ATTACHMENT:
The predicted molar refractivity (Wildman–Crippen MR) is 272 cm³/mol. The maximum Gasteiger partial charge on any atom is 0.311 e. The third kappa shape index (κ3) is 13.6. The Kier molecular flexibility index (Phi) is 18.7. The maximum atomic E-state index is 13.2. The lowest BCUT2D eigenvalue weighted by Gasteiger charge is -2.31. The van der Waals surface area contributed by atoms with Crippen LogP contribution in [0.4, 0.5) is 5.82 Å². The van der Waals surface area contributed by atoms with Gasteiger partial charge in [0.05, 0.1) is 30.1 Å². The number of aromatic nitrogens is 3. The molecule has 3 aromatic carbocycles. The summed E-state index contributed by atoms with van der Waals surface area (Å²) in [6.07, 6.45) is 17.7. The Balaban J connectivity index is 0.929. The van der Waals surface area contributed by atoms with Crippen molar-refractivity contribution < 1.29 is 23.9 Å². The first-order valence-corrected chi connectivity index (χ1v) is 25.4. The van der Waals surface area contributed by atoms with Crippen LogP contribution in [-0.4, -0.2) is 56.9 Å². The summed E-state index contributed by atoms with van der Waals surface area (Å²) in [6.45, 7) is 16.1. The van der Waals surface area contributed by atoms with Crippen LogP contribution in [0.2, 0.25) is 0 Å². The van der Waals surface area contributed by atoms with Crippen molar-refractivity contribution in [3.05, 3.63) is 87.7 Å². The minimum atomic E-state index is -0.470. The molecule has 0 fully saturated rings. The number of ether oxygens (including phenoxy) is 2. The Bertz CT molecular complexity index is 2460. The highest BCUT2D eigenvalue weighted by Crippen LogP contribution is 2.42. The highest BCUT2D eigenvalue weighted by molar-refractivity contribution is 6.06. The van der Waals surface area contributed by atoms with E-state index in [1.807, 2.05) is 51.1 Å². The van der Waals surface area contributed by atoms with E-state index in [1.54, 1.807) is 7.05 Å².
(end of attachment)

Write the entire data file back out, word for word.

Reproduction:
The predicted molar refractivity (Wildman–Crippen MR) is 272 cm³/mol. The maximum Gasteiger partial charge on any atom is 0.311 e. The third kappa shape index (κ3) is 13.6. The Kier molecular flexibility index (Phi) is 18.7. The maximum atomic E-state index is 13.2. The lowest BCUT2D eigenvalue weighted by Gasteiger charge is -2.31. The van der Waals surface area contributed by atoms with Crippen LogP contribution in [0.4, 0.5) is 5.82 Å². The van der Waals surface area contributed by atoms with Gasteiger partial charge in [0.05, 0.1) is 30.1 Å². The number of aromatic nitrogens is 3. The molecule has 3 aromatic carbocycles. The summed E-state index contributed by atoms with van der Waals surface area (Å²) in [6.07, 6.45) is 17.7. The Balaban J connectivity index is 0.929. The van der Waals surface area contributed by atoms with Crippen molar-refractivity contribution < 1.29 is 23.9 Å². The first-order valence-corrected chi connectivity index (χ1v) is 25.4. The van der Waals surface area contributed by atoms with Crippen LogP contribution in [-0.4, -0.2) is 56.9 Å². The summed E-state index contributed by atoms with van der Waals surface area (Å²) in [6.45, 7) is 16.1. The van der Waals surface area contributed by atoms with Crippen LogP contribution in [0.2, 0.25) is 0 Å². The van der Waals surface area contributed by atoms with Crippen molar-refractivity contribution in [3.05, 3.63) is 87.7 Å². The minimum atomic E-state index is -0.470. The molecule has 0 fully saturated rings. The number of ether oxygens (including phenoxy) is 2. The Bertz CT molecular complexity index is 2460. The highest BCUT2D eigenvalue weighted by Crippen LogP contribution is 2.42. The highest BCUT2D eigenvalue weighted by molar-refractivity contribution is 6.06. The van der Waals surface area contributed by atoms with E-state index in [1.807, 2.05) is 51.1 Å². The van der Waals surface area contributed by atoms with E-state index in [1.54, 1.807) is 7.05 Å².